Instead, his interpretation is that Byrd-Bennett knew that as a matter of common practice, superintendents often receive “signing bonuses when they [go] to companies after leaving the public arena. That’s what she wanted from SUPES.”

Attorneys for Byrd-Bennett declined to comment for this story.

A lot of offers

Michael Hinojosa, just named superintendent of Dallas schools, said he never received a bonus for becoming a consultant for SUPES and ProACT Search, a headhunter company that, until recently, was also owned by Solomon and Vranas. In previous jobs, Hinojosa hired these companies — and he got his most recent job after a ProACT search.

Hinojosa says superintendents get a lot of offers, especially as they move up the ranks. He doesn’t “see anything wrong with consulting work as long as you’re getting your job done at home and you’re very clear with your board.”

CPS’ ethics policy prohibits employees from having a financial interest in a company that has a contract with the district. CPS officials say they have put new checks into place to prevent future conflicts of interest, but even CEO Forrest Claypool admits there’s “no magic bullet for integrity.”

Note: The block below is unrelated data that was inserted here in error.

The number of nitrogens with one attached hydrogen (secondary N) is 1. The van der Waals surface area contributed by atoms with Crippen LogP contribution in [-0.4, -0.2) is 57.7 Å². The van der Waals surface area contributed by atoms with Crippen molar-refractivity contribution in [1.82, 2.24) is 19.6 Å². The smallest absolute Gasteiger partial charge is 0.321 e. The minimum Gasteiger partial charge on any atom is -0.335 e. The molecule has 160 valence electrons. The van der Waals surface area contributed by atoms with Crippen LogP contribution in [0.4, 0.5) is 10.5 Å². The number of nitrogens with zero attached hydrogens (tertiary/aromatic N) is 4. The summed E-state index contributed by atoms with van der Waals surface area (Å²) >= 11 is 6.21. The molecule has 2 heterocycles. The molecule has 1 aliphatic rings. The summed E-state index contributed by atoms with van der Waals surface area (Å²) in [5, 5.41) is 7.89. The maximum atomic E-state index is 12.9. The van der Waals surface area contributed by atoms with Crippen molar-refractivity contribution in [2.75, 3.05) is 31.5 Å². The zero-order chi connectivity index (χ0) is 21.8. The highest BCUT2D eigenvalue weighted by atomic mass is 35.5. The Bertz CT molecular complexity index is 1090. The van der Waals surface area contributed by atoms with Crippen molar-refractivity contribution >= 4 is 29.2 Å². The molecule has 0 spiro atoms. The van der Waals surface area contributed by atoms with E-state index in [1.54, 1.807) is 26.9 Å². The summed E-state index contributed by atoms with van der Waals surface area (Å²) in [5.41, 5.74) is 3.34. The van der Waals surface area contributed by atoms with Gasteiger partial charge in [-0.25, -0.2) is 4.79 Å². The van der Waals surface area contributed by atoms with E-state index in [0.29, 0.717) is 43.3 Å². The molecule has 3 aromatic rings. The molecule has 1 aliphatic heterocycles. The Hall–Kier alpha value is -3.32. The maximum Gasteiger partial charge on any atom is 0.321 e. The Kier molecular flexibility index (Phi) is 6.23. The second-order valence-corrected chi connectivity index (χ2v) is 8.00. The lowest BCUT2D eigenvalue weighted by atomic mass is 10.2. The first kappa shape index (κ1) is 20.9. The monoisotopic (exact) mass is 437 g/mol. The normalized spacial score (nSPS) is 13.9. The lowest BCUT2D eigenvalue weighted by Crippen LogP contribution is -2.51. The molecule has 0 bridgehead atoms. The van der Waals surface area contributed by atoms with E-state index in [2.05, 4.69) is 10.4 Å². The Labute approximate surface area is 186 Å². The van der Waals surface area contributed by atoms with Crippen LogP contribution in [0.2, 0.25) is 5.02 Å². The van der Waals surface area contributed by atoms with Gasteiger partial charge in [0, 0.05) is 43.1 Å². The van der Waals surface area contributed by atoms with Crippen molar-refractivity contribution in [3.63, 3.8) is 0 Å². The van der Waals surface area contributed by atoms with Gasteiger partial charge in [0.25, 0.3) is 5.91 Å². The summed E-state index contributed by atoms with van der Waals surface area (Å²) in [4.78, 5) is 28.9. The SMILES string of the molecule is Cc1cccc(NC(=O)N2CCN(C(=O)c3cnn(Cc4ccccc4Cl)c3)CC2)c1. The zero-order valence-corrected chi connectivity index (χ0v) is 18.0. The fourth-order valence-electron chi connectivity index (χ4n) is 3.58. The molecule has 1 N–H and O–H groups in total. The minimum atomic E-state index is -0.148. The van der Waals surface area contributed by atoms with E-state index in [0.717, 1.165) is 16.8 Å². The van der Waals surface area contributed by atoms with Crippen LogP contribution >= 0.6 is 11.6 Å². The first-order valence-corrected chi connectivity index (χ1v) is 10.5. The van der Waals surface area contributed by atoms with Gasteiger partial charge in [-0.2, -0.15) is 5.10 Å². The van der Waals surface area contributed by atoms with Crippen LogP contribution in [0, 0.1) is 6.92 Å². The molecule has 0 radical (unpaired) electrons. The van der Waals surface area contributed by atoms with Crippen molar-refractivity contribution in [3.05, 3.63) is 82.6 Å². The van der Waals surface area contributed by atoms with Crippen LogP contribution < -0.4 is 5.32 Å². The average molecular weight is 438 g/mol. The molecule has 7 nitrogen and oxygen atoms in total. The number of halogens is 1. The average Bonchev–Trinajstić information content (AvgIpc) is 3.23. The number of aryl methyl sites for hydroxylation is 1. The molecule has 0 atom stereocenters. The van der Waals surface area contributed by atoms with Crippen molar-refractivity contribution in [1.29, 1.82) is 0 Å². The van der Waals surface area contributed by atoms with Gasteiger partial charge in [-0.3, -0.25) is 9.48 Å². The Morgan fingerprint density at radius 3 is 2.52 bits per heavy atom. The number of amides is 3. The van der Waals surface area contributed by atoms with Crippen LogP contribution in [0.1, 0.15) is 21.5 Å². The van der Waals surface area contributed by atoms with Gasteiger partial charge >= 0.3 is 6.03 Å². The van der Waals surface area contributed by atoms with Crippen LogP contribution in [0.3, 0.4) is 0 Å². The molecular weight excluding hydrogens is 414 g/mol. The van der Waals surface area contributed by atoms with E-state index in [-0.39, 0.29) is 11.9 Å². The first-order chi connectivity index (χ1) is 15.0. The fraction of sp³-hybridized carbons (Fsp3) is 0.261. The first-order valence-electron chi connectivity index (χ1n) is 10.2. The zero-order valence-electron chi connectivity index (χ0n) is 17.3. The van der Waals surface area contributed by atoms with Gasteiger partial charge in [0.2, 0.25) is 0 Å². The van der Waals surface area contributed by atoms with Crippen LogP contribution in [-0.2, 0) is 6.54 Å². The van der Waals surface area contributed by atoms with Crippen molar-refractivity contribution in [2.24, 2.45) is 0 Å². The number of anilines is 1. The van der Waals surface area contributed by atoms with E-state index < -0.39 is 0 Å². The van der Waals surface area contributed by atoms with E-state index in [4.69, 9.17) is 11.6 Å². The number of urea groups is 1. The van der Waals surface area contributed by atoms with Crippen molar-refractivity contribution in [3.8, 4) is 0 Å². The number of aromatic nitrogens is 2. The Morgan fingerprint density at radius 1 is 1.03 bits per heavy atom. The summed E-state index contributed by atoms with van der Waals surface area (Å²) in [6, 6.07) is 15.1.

Abrams, the Columbia professor and author of “Education and the Commercial Mindset,” says that the federal pressure on test-driven results gave rise to a whole new group of companies that promised that they could turn around schools. Like SUPES, these companies use proven school leaders to do training and mentoring, creating more opportunities for superintendents and more circular associations.

This is the crux of the problem, he says, just as it has been for professors of finance who consult with investment banks and hedge funds: candid assessment of policy may conflict with personal interest.  “And we can’t make good policy if we can’t assess it candidly,” he says.

This story was reported by Sarah Karp, of the Better Government Association, and Melissa Sanchez, of Catalyst Chicago. A condensed version of this story was published in the Chicago Sun-Times.

Sarah is the deputy editor of Catalyst Chicago.

Melissa Sanchez is a reporter for The Chicago Reporter. Email her at and follow her on Twitter at @msanchezMIA.